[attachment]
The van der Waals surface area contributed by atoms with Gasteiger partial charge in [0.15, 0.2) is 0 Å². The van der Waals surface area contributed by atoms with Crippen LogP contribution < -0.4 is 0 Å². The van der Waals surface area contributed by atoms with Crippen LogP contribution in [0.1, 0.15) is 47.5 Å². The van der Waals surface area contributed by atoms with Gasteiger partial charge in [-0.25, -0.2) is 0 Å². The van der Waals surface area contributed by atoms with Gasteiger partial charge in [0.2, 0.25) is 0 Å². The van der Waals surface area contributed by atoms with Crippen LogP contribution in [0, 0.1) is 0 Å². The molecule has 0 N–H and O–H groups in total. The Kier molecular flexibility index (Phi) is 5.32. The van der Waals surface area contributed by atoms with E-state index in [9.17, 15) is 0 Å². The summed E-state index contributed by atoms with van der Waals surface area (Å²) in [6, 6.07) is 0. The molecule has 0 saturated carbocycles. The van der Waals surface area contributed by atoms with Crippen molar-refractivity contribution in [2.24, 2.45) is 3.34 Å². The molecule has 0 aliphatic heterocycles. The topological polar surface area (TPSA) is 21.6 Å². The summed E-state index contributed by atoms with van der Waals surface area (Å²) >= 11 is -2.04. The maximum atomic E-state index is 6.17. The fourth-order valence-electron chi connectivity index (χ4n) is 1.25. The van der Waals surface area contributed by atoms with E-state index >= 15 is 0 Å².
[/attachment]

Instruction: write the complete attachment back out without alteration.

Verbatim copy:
The van der Waals surface area contributed by atoms with Gasteiger partial charge in [0.15, 0.2) is 0 Å². The van der Waals surface area contributed by atoms with Crippen LogP contribution < -0.4 is 0 Å². The van der Waals surface area contributed by atoms with Crippen LogP contribution in [0.1, 0.15) is 47.5 Å². The van der Waals surface area contributed by atoms with Gasteiger partial charge in [-0.25, -0.2) is 0 Å². The van der Waals surface area contributed by atoms with Gasteiger partial charge in [0.2, 0.25) is 0 Å². The van der Waals surface area contributed by atoms with Crippen LogP contribution in [0, 0.1) is 0 Å². The molecule has 0 N–H and O–H groups in total. The Kier molecular flexibility index (Phi) is 5.32. The van der Waals surface area contributed by atoms with E-state index in [9.17, 15) is 0 Å². The summed E-state index contributed by atoms with van der Waals surface area (Å²) in [6, 6.07) is 0. The molecule has 0 saturated carbocycles. The van der Waals surface area contributed by atoms with Crippen molar-refractivity contribution in [2.24, 2.45) is 3.34 Å². The molecule has 0 aliphatic heterocycles. The topological polar surface area (TPSA) is 21.6 Å². The summed E-state index contributed by atoms with van der Waals surface area (Å²) >= 11 is -2.04. The maximum atomic E-state index is 6.17. The fourth-order valence-electron chi connectivity index (χ4n) is 1.25. The van der Waals surface area contributed by atoms with E-state index >= 15 is 0 Å².